Alex seems to take the world-changing revelations a little too much in her stride - but that aside, this is a delightful YA novel, which with its mix of alien cultures and human romance reminded me of the likes of Stephanie Meyer's The Host.
I tip my hat to author Xela Culletto, for confounding my expectations.
AI Rating: 4/5
Understanding The Stars is available on Amazon.
Voopyre, by NC Stow
You know I love the short stories of NC Stow by now, right?
There's a word from the Bible - Selah, meaning pause and reflect. I'll come back to that word in a moment.
Voopyre is the latest story from this explorer of myth - whose novel Balancers I must dive into soon.
It deals with the fearful Voopyre, with its yellow reptilian eyes and terrible screech, whose bite can sunder the fabric of the world.
More than that, it wraps it all up alongside creation myth and the question of what we value the most.
For a short story, that packs a lot in - and I'm not sure I entirely gathered all the implications of the tale. Which, though it springs from a different heritage, brought me back to that Biblical word. This story made me want to pause and reflect upon it, and so I close the pages on it and say to myself Selah.
AI Rating: 4/5
Voopyre is available on Amazon.
Chasing The Northern Light, by Mark Reynolds
To try to explain this hefty novel is tricky. Let's start with the cover for a moment, which makes it look like a romantic adventure in rural... America? Canada? Not so.
This story involves a virus that gives those infected by it psychic powers - at the cost of a dramatically shortened lifespan.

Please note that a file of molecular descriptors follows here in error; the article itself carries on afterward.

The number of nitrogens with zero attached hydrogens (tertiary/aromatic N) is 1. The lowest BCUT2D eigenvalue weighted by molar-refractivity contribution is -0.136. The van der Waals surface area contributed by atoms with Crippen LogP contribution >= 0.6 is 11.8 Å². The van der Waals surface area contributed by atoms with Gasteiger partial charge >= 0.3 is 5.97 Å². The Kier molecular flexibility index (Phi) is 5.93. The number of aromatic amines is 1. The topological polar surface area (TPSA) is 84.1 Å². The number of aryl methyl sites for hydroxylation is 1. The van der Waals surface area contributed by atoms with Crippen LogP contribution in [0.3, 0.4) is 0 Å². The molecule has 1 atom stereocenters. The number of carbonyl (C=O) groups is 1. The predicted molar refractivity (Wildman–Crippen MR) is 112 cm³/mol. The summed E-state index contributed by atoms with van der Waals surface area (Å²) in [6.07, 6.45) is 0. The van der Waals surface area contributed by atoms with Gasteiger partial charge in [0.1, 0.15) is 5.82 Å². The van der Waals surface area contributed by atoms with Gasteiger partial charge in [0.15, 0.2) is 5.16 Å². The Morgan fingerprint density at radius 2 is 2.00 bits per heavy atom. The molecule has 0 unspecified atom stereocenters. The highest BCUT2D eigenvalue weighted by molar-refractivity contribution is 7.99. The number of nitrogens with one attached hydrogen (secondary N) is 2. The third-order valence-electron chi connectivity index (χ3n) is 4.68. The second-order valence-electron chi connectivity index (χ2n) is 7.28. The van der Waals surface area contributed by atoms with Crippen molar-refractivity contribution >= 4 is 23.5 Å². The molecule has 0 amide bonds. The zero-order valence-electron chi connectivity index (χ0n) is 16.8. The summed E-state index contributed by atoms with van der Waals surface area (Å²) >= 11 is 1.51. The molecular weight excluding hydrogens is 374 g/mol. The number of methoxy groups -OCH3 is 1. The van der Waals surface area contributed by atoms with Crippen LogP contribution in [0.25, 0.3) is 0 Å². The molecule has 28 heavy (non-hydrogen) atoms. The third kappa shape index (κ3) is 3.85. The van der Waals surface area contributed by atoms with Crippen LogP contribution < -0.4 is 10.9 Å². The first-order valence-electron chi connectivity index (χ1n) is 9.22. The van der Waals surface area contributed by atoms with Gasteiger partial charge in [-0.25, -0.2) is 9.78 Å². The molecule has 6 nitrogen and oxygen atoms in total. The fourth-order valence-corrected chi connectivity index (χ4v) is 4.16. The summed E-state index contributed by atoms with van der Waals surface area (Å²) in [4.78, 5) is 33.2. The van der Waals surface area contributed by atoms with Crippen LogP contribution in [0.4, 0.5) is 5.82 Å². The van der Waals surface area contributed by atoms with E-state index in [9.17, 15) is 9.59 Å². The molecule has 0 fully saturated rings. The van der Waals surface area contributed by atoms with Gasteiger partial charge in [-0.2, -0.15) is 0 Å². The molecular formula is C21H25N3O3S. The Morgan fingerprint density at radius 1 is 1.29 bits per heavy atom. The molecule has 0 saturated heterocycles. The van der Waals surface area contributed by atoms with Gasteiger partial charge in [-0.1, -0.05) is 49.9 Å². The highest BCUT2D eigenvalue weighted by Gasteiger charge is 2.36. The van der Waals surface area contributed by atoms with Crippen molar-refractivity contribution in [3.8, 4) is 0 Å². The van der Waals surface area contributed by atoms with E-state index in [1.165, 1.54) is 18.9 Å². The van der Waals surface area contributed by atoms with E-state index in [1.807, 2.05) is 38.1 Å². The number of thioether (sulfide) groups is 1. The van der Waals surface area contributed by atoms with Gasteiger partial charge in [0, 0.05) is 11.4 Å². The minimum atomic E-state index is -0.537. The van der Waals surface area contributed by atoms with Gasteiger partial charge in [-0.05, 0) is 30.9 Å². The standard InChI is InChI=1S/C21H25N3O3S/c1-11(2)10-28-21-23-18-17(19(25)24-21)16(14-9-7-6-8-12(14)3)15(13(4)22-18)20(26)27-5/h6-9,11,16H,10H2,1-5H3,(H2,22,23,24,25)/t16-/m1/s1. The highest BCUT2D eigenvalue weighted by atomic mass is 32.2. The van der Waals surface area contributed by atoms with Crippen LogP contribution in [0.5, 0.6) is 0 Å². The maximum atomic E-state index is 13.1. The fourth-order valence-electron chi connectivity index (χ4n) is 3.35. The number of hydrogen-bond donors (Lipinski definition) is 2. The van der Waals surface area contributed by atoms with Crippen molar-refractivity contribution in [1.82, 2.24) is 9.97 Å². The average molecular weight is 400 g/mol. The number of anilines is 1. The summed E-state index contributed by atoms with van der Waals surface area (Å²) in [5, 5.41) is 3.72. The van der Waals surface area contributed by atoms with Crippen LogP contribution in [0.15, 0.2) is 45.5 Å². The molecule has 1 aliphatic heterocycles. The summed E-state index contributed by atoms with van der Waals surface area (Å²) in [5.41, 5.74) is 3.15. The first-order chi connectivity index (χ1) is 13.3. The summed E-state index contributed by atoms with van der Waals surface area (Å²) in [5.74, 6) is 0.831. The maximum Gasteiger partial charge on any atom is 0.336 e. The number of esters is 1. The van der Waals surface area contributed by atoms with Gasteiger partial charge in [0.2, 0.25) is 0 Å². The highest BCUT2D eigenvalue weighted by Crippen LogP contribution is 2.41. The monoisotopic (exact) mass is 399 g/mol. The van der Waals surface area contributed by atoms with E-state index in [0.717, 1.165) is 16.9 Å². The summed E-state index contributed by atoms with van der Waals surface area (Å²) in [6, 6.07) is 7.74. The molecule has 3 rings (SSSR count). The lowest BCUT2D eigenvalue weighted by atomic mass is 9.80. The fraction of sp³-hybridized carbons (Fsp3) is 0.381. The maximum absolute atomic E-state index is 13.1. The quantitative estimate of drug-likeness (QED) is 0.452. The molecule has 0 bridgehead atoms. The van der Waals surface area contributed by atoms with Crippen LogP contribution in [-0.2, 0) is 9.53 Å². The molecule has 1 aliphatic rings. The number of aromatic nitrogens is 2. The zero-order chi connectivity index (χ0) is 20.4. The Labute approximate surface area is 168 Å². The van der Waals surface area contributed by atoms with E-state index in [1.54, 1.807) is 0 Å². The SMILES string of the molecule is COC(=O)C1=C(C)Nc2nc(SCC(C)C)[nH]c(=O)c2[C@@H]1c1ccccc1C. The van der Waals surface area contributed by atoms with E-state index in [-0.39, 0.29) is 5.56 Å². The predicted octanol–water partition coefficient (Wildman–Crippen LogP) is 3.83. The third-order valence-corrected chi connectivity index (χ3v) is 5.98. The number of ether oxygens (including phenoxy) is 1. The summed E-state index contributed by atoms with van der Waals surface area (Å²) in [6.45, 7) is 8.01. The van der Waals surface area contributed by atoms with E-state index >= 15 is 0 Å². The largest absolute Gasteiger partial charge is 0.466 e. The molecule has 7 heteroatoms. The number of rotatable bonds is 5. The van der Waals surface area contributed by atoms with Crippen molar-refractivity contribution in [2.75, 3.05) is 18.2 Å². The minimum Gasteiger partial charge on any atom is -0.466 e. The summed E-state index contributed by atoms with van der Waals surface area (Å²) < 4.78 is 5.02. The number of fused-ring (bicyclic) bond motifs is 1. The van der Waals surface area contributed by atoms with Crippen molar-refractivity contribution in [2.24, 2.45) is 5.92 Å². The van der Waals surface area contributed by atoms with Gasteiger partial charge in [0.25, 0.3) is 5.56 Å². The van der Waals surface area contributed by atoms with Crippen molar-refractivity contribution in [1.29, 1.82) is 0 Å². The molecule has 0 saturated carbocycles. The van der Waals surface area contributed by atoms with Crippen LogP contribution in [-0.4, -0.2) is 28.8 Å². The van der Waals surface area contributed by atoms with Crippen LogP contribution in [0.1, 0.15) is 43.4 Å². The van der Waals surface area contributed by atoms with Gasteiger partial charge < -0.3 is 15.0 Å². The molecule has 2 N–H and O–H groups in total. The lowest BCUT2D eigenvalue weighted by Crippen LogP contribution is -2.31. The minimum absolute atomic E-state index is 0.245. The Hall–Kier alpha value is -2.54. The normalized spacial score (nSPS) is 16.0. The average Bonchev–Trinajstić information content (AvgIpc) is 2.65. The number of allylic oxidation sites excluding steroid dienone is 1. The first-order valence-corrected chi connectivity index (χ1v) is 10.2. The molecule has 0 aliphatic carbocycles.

Into this situation comes Carter Boyd, a man who loves bars and music and Evil Knievel. Elsewhere, a woman in her 40s scribbles journal entries while locked up in a home for assisted living, while still elsewhere, a scientist strives to make a breakthrough he feels could change the world.
Somehow, these different strands will come together - but boy, is it hard work getting there. Wordy and with no consistent narrative, we hop from character to character rather aimlessly, and even have the occasional extra viewpoint thrown in for no apparent reason.
There's little action until about the midpoint of the novel, then it arrives in a flurry, throwing the tone of the book all over the place.
There can be chapters where it's hard to figure out which character we're with for long periods. There's a profusion of fragmentary sentences, then others that run on, and on, and on. The whole thing feels unedited, and it's almost impossible to tell what kind of book the author is going for - is this a thriller? A sci-fi? A horror? An ode to Kerouac? Having read the whole thing, I still don't know who the main character really is - though Carter is the closest to a central figure, we spend long periods with the supporting cast.
I was reading this for a book group or I'd have given up long before the end - heck, long before the third chapter. It really, really needs a much tighter narrative, some actual structure to it and a very thorough edit.
AI Rating: 1/5
Chasing The Northern Lights is available on Amazon.